Rates of major depression jump dramatically among girls as they enter into their teen years, according to new research released by the U.S. Substance Abuse and Mental Health Services Administration (SAMHSA).
Approximately 5 percent of 12-year-old girls suffered a major depressive episode in the past year, compared with 15 percent of 15-year-old girls — a threefold increase.
In the past year, 1.4 million girls aged 12 to 17 experienced a bout of major depression.
The information “is important for both prevention and treatment,” said Richard McKeon, Ph.D., chief of the suicide prevention branch at SAMHSA.
A major depressive episode is defined in this report as losing “interest and pleasure for two weeks or longer and other symptoms such as problems sleeping, eating, lower energy, difficulty concentrating,” McKeon said.
The report, based on a national annual survey designed to assess drug use and mental health, showed that girls aged 12 to 17 were three times more likely to experience a major depressive episode compared to boys (12 percent vs. 4.5 percent).
“Girls are experiencing major depressive episodes early, around the time of puberty, and this really points to the need for treatment,” added Elizabeth Miller, M.D., chief of the division of adolescent medicine at Children’s Hospital of Pittsburgh.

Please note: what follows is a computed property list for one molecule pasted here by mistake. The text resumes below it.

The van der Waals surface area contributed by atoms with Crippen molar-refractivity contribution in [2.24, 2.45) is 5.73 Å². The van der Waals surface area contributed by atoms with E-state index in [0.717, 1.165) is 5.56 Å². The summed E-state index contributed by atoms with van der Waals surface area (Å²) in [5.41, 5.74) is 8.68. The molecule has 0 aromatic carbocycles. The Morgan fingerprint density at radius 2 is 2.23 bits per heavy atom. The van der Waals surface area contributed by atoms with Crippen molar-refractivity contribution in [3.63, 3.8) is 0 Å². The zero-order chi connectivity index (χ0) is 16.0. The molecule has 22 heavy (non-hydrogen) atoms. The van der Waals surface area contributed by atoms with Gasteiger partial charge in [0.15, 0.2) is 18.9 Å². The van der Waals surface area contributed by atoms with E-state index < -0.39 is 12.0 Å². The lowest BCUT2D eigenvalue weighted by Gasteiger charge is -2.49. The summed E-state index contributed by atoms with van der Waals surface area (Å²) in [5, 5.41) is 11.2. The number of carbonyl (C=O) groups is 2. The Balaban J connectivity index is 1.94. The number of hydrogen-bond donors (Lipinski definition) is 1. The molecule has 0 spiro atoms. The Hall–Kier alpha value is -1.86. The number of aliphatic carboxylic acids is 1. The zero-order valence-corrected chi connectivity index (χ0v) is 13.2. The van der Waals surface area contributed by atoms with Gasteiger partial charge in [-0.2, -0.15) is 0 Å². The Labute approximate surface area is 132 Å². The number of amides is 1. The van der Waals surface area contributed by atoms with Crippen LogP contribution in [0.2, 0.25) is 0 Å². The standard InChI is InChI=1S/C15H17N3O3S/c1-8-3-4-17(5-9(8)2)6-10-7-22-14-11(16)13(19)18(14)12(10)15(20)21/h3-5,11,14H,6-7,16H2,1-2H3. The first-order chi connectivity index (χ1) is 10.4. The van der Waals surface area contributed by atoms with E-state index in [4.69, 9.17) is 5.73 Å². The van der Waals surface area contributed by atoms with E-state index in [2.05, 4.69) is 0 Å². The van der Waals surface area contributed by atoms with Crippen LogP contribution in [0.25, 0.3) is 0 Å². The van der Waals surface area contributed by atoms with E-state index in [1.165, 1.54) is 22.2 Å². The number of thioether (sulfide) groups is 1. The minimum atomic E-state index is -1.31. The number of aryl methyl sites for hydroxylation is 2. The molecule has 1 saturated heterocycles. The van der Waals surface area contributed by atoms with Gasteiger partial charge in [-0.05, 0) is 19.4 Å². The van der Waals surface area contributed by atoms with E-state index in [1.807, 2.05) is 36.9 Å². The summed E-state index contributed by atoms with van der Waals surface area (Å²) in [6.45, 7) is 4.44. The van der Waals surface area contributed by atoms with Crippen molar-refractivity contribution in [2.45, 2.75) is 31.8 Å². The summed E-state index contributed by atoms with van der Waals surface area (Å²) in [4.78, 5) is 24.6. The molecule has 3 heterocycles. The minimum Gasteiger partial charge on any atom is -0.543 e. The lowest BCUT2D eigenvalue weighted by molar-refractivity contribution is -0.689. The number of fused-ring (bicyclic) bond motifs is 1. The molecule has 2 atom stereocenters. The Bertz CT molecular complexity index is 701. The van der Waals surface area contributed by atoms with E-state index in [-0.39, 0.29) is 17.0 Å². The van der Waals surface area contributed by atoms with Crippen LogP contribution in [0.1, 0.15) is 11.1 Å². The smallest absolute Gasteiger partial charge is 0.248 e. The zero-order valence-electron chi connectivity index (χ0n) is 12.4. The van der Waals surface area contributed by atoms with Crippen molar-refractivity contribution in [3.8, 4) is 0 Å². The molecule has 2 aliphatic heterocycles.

Exactly why these gender differences exist is unclear, but it’s most likely due to multiple factors including biological vulnerability and, possibly, the higher rates of sexual abuse among girls, said Miller.
“It’s likely a number of different factors, including psychological, biological and social factors may all contribute to some degree,” McKeon said. “It is a time of great transition, a time of biological transition, a time of social change, so there are likely a number of different reasons.”
Teen boys also experience depression but not “at the same rate as adolescent girls,” McKeon pointed out.
There were also disparities in treatment according to age, with fewer girls aged 12 to 14 receiving treatment for major depression than girls aged 15 to 17.
Perhaps the symptoms of major depression in younger girls are mistaken for typical mood swings of puberty, Miller said. Then as symptoms persist, parents and teachers may start referring older girls for treatment.
So how does one differentiate typical teenage angst from something more serious?
“You don’t want parents to overreact. On the other hand, it’s important they do not dismiss those signs,” McKeon said. “If a mood persists and there are other associated signs like difficulty concentrating, difficulty functioning, loss of appetite or energy, that teenager may require additional help.”
Miller adds that even beginning signs of moodiness should be taken seriously and referred for early intervention.
“Early intervention may not mean medication,” she stressed. “It may mean counseling, making sure the kid has more social support, offering more activities within the school that are promoting health and wellness.”